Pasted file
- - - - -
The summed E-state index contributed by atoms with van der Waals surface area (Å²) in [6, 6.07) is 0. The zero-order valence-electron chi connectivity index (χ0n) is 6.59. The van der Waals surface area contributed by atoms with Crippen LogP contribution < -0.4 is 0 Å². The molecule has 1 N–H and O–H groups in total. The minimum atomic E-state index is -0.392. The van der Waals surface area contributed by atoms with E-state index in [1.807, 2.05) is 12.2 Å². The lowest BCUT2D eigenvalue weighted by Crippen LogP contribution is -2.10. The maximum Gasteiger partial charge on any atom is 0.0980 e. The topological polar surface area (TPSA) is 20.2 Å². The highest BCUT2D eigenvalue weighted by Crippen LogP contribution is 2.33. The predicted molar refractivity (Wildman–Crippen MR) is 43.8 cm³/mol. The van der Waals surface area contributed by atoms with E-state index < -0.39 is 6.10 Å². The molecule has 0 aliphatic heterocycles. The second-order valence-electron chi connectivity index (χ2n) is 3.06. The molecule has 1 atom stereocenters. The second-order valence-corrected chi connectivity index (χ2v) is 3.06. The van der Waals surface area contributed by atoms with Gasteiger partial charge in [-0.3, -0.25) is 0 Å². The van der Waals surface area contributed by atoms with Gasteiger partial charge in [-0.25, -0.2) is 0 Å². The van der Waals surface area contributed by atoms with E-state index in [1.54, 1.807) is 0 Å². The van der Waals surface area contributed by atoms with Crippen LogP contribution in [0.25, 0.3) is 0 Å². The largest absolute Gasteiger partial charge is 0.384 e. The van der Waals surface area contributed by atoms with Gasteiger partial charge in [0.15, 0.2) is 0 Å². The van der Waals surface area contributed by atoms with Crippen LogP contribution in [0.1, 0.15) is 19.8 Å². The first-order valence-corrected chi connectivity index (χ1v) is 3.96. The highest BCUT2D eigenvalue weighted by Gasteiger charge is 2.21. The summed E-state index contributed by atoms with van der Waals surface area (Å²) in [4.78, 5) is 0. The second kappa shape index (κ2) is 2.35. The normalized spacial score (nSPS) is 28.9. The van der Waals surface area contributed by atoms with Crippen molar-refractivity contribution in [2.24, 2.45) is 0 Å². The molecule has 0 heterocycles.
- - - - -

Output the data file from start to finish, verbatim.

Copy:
The summed E-state index contributed by atoms with van der Waals surface area (Å²) in [6, 6.07) is 0. The zero-order valence-electron chi connectivity index (χ0n) is 6.59. The van der Waals surface area contributed by atoms with Crippen LogP contribution < -0.4 is 0 Å². The molecule has 1 N–H and O–H groups in total. The minimum atomic E-state index is -0.392. The van der Waals surface area contributed by atoms with E-state index in [1.807, 2.05) is 12.2 Å². The lowest BCUT2D eigenvalue weighted by Crippen LogP contribution is -2.10. The maximum Gasteiger partial charge on any atom is 0.0980 e. The topological polar surface area (TPSA) is 20.2 Å². The highest BCUT2D eigenvalue weighted by Crippen LogP contribution is 2.33. The predicted molar refractivity (Wildman–Crippen MR) is 43.8 cm³/mol. The van der Waals surface area contributed by atoms with E-state index < -0.39 is 6.10 Å². The molecule has 0 aliphatic heterocycles. The second-order valence-electron chi connectivity index (χ2n) is 3.06. The molecule has 1 atom stereocenters. The second-order valence-corrected chi connectivity index (χ2v) is 3.06. The van der Waals surface area contributed by atoms with Gasteiger partial charge in [-0.3, -0.25) is 0 Å². The van der Waals surface area contributed by atoms with Gasteiger partial charge in [-0.25, -0.2) is 0 Å². The van der Waals surface area contributed by atoms with E-state index in [1.54, 1.807) is 0 Å². The van der Waals surface area contributed by atoms with Crippen LogP contribution in [0.25, 0.3) is 0 Å². The largest absolute Gasteiger partial charge is 0.384 e. The van der Waals surface area contributed by atoms with Gasteiger partial charge in [0.15, 0.2) is 0 Å². The van der Waals surface area contributed by atoms with Crippen LogP contribution in [0.1, 0.15) is 19.8 Å². The first-order valence-corrected chi connectivity index (χ1v) is 3.96. The highest BCUT2D eigenvalue weighted by Gasteiger charge is 2.21. The summed E-state index contributed by atoms with van der Waals surface area (Å²) in [4.78, 5) is 0. The second kappa shape index (κ2) is 2.35. The normalized spacial score (nSPS) is 28.9. The van der Waals surface area contributed by atoms with Crippen molar-refractivity contribution in [2.24, 2.45) is 0 Å². The molecule has 0 heterocycles.